Justus Booze had never been anywhere near a wood chipper before showing up to work in May 2016 for a landscaping job. His help wasn’t really needed. “It wasn’t a huge job,” said Tony Watson, owner of Countryside Tree Care. “I liked Justice and wanted to help him out.”
But May 4, 2016, turned suddenly tragic when Booze was dragged headfirst into a Bandit 250 wood chipper with metal blades that spun so fast and powerfully they could shred two-foot massive logs in a mere second. Booze died from severe sharp force and shredding injuries.
The Occupational Safety and Health Administration (OSHA) investigated and hit Countryside with $141,811 in fines for a laundry list of violations. Among them, failure to provide adequate training, gear or supervision. Watson is appealing OSHA’s charge. A separate investigation by the New York Health Department determined that Booze’s death was entirely preventable.
Wilson is the only full-time employee with Countryside. When he works landscaping jobs, he climbs trees to cut branches. He calls on experienced workers to use chainsaws and drive vehicles to pick up tree trucks and push them into the wood chipper. Booze was assigned groundwork, like feeding tree branches and debris into the wood chipper.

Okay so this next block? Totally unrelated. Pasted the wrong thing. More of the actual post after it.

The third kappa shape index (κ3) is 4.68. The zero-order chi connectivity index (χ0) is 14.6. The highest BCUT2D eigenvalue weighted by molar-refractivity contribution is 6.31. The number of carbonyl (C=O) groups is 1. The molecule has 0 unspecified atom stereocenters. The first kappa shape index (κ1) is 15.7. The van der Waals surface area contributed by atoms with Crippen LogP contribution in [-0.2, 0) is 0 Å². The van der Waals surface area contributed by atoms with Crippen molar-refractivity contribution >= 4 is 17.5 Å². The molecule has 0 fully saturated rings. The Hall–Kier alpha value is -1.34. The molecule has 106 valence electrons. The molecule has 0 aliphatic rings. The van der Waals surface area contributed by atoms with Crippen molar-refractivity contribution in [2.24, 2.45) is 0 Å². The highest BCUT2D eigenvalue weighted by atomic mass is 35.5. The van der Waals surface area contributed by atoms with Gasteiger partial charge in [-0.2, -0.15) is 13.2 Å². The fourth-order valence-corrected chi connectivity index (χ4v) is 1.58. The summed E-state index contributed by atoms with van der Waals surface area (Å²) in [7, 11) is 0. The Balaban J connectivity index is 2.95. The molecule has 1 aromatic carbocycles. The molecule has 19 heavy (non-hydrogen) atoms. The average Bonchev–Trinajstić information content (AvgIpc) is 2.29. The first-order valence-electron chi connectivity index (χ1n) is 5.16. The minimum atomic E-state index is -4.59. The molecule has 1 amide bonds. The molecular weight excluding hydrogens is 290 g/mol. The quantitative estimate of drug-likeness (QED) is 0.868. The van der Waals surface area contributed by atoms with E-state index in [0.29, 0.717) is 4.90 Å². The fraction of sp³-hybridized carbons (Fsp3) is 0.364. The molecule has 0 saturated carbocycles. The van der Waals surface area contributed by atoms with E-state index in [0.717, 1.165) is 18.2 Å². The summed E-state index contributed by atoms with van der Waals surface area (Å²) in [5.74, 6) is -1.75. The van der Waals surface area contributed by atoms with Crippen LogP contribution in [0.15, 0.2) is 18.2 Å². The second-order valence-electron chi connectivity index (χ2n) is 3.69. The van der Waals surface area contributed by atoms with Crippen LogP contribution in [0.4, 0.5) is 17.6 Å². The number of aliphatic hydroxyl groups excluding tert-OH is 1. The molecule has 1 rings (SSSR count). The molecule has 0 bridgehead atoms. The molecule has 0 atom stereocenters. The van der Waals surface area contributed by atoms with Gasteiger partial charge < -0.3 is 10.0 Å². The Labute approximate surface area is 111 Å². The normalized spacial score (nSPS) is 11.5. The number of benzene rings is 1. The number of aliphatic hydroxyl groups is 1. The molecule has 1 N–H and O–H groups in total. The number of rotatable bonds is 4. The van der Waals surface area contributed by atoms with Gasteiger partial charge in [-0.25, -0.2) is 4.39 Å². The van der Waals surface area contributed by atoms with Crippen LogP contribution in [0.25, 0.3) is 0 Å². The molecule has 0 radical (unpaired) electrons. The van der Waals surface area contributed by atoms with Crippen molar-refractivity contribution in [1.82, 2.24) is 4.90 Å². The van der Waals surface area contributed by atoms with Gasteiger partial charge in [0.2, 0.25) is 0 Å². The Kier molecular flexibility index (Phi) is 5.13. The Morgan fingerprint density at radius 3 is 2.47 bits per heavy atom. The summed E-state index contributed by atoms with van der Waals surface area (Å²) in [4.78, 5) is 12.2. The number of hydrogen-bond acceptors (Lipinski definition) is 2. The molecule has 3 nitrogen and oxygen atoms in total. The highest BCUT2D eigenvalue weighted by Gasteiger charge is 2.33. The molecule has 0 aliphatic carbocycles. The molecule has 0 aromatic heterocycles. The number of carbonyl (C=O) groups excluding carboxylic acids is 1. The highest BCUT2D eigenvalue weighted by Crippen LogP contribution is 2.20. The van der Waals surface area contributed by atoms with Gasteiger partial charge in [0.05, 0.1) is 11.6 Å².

One safety feature for the Bandit 250 wood chipper is a wooden paddle that workers are to use to guide debris into the chipper. But security camera footage of the incident showed that neither Booze nor a co-worker at the site used the paddle. They also weren’t wearing safety gear like goggles or hard hats.
The wood chipper’s strong, fast-rotating blades can suck a worker into the machine in less than three seconds. The worker would have less than a second to free a hand and pull the “last chance” cables just before the blades made contact with the person.
The video doesn’t show the accident when it happened and no one witnessed it. A co-worker said he heard the wood chipper make a funny noise. When he turned around, he saw Booze’s feet sticking out of the machine.
Watson, who is appealing the OSHA fine, said he can’t afford to pay that much money.
“When a company fails to provide training and safety gear to a worker who dies as a result, that’s a crime that should be punished with fines high enough to make the employer feel the life lost was valued,” Matt London, executive director of the Northeast New York Coalition for Occupational Safety and Health, told the Times Union. “Think about how differently Justus’ death would have been prosecuted and punished if he worked in an office for a big paycheck.”
Source: Times Union